June 7, 2009

Sermon by the Rev. Amanda Currie Isaiah 6:1-8 Psalm 29 Mark 3:13-19 There are many stories in the scriptures about Jesus sending out his followers to do ministry in his name. Our Gospel text today is one of these stories that give us insight into our mission as Jesus’ followers today. One of the interesting things about this text is that it lists the names of the people who were sent, and it gives them a new title. Most of the time, Jesus’ friends were called “disciples”. You probably remember that “disciple” comes from a Greek word meaning “one who follows and learns”. In fact, today’s passage begins with Jesus inviting some of his “disciples” to go up on a mountain with him. And then he chooses twelve of them to receive a new title and a new task. The new title he gives these twelve is “apostle” — from another Greek word meaning “one who is sent”. And the only other thing in the passage, besides the listing of the apostles’ names, is a sentence about the work Jesus was sending them out to do. He sent them out “to preach and to force out demons”. When I study a passage like this one, I usually start wondering about what those apostles were feeling as Jesus’ sent them out to preach and to force out demons. Did they feel like they were ready to do it? Had they figured out what they would say to the people when they … Read more »

June 10, 2012

2 Corinthians 4:13 – 5:1 Mark 3:31-35 Summarizing today’s Gospel reading, one commentator writes that Mark 3:20-35 tells of Jesus’ homecoming after he called his first disciples, and the reception he received. People had begun to talk about Jesus and were spreading some rumors and tales, including that Jesus was possessed by Beelzebul. Jesus’ own family wants to bring him home and stop this “madness,” this “nonsense,” of Jesus’ ministry and healing and preaching, but Jesus declares that Satan cannot cast out Satan; therefore Jesus, who is doing good works, cannot be possessed by a demon, for what he is doing is the complete opposite of what demonic forces would do. Demonic forces would destroy, bring pain and anguish and despair; Jesus brings restoration, healing, joy and hope. When Jesus’ family calls out to him and the crowd informs Jesus of this, Jesus reminds them that whoever does the will of God is Jesus’ family– for we are all children of God, we are all Christ’s brothers and sisters, when we do the work of God, bringing healing, hope and restoration to the world by sharing God’s love. Whoever does the will of God is Jesus’ family. His family is not determined by blood lines or marriage certificates. All those who do the will of God are Jesus’ sisters and brothers. Most of us know that family is not always defined by who is technically related to us. I remember learning years ago from one of our Cameroonian church members … Read more »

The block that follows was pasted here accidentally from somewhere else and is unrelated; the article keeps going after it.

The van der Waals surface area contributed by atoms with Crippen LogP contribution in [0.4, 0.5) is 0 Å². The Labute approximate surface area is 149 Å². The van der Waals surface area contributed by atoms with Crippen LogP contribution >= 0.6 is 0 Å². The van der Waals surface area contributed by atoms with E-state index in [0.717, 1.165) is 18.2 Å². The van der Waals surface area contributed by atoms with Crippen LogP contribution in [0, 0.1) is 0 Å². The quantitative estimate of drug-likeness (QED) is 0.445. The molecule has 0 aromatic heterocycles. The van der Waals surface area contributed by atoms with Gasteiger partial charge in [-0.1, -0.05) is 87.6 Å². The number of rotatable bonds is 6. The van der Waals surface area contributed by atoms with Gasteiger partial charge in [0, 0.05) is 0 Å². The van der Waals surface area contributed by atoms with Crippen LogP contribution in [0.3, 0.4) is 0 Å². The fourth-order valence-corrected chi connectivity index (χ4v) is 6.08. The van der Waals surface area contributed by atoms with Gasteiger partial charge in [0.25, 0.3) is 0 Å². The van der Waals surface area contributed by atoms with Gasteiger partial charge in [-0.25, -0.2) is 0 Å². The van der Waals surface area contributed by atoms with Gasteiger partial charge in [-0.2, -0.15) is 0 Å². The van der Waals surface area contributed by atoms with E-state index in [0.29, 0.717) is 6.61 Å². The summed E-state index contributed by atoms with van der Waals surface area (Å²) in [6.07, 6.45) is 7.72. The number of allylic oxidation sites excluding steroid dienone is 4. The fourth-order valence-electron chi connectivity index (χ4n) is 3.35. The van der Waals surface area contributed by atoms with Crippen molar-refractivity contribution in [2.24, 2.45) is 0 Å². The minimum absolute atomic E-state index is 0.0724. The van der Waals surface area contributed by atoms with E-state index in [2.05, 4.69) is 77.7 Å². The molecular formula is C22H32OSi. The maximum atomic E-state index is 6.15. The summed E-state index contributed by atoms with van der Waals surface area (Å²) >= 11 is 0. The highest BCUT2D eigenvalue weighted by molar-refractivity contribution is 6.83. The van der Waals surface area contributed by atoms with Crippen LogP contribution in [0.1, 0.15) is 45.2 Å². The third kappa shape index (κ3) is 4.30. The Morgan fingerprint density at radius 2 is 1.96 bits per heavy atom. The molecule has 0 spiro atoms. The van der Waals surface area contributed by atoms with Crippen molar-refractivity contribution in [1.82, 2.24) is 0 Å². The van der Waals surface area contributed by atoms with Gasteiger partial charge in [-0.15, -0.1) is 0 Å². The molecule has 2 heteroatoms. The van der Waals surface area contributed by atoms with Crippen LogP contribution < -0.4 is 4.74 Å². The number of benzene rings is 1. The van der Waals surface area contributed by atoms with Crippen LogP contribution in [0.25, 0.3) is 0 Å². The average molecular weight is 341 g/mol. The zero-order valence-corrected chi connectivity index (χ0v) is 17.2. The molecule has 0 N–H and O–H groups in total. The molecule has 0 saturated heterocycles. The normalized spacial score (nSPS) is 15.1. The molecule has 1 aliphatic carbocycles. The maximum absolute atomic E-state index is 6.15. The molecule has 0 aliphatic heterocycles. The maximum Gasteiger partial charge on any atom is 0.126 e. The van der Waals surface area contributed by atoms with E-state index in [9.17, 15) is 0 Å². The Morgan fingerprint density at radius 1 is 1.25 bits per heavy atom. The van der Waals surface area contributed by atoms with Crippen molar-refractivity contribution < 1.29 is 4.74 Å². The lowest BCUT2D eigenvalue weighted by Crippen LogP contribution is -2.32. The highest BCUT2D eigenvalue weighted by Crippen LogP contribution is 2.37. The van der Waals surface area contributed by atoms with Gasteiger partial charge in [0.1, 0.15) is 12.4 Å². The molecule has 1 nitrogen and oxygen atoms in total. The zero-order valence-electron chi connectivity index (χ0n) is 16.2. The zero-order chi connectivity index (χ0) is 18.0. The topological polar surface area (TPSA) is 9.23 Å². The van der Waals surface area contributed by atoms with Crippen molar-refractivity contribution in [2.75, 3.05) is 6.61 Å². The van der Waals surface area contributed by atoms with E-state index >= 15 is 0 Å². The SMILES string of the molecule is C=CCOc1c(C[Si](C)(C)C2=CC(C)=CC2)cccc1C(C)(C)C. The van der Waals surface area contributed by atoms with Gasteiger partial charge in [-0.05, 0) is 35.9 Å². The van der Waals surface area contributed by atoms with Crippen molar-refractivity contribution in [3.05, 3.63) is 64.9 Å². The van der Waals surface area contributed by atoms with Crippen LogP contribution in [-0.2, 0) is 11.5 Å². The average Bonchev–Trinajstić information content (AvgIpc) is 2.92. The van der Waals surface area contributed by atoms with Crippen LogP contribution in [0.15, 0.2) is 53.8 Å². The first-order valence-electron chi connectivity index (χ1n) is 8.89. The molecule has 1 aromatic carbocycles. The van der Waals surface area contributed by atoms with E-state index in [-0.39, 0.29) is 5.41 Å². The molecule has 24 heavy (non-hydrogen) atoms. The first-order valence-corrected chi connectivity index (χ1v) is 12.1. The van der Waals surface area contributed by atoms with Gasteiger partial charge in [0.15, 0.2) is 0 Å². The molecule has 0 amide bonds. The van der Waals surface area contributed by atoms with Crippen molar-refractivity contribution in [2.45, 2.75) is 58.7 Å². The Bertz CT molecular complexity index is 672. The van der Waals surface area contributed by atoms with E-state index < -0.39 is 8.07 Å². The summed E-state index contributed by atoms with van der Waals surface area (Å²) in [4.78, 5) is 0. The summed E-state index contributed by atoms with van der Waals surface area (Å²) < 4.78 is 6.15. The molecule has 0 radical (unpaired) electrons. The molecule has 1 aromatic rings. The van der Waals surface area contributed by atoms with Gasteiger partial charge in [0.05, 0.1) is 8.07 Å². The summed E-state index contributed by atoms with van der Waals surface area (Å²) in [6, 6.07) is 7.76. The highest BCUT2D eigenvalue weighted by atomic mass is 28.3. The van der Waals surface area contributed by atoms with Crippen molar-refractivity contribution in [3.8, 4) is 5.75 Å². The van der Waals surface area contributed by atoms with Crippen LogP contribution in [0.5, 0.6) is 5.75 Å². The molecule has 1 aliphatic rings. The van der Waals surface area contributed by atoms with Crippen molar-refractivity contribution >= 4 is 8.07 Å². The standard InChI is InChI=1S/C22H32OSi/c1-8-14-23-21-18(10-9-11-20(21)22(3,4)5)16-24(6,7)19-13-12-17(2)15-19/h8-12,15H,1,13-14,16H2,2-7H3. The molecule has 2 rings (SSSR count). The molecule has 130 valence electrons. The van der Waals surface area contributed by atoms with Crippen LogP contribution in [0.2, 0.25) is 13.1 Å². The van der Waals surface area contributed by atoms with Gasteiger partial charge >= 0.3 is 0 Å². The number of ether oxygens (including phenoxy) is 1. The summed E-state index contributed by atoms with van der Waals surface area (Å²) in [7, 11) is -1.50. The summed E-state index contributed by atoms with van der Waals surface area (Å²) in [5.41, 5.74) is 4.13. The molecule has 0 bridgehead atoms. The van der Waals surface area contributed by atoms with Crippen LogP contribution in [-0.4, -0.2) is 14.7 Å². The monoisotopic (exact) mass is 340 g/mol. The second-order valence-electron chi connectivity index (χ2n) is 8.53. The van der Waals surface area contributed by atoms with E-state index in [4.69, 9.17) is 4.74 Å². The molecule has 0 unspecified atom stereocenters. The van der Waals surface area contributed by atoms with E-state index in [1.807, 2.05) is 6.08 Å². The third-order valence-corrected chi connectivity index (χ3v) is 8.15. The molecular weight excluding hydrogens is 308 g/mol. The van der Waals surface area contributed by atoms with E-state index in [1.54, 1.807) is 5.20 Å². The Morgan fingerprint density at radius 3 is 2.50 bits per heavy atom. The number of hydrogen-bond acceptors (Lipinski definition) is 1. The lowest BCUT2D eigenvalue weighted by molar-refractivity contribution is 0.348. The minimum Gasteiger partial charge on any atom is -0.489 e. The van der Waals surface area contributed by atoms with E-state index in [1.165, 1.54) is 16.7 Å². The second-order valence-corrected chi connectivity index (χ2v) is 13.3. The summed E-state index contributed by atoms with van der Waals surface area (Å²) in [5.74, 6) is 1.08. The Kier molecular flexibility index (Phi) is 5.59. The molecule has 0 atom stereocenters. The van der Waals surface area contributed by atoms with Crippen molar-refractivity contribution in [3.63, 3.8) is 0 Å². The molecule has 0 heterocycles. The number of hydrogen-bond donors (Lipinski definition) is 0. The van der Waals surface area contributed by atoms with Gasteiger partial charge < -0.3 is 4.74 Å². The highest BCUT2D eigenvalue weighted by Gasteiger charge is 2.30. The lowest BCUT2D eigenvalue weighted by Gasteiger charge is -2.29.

June 16, 2013

Genesis 13:1-18 Psalm 133 1 Timothy 5:1-4 Mark 3:31-35 “A Blessing to Others” In Presbyterian and United and perhaps some other Churches as well, it is common to celebrate “Christian Family Sunday” on Mothers’ Day. This year, I thought we could do it on Fathers’ Day instead – equally appropriate, and the same day as our Family Worship service and church picnic. As I thought about “Christian Family Sunday” I started thinking about what makes a Christian family distinct from any other family. Is it just the fact that Christian families come to church on Sundays? Or is it religious activities that take place in the home? Reading bible stories, saying grace before dinner, or perhaps having a practice of bedtime prayers? Is it the determination of Christian families to care for one another and to forgive one another when we find ourselves in conflict and hurting each other? Don’t other families find ways to forgive and mend their relationships too? I came across a resource of “Christian Family Sunday” that encouraged looking at biblical families. Some of these families, like Ruth and Naomi for example, might give us some good examples of what it means to be faithful to one another as families, to sacrifice our own needs for the sake of the most vulnerable, and to stick together through challenges. Other biblical families, of course, might give us some good examples of how NOT to deal with our families. Jacob’s constant trickery and lies for example, don’t make … Read more »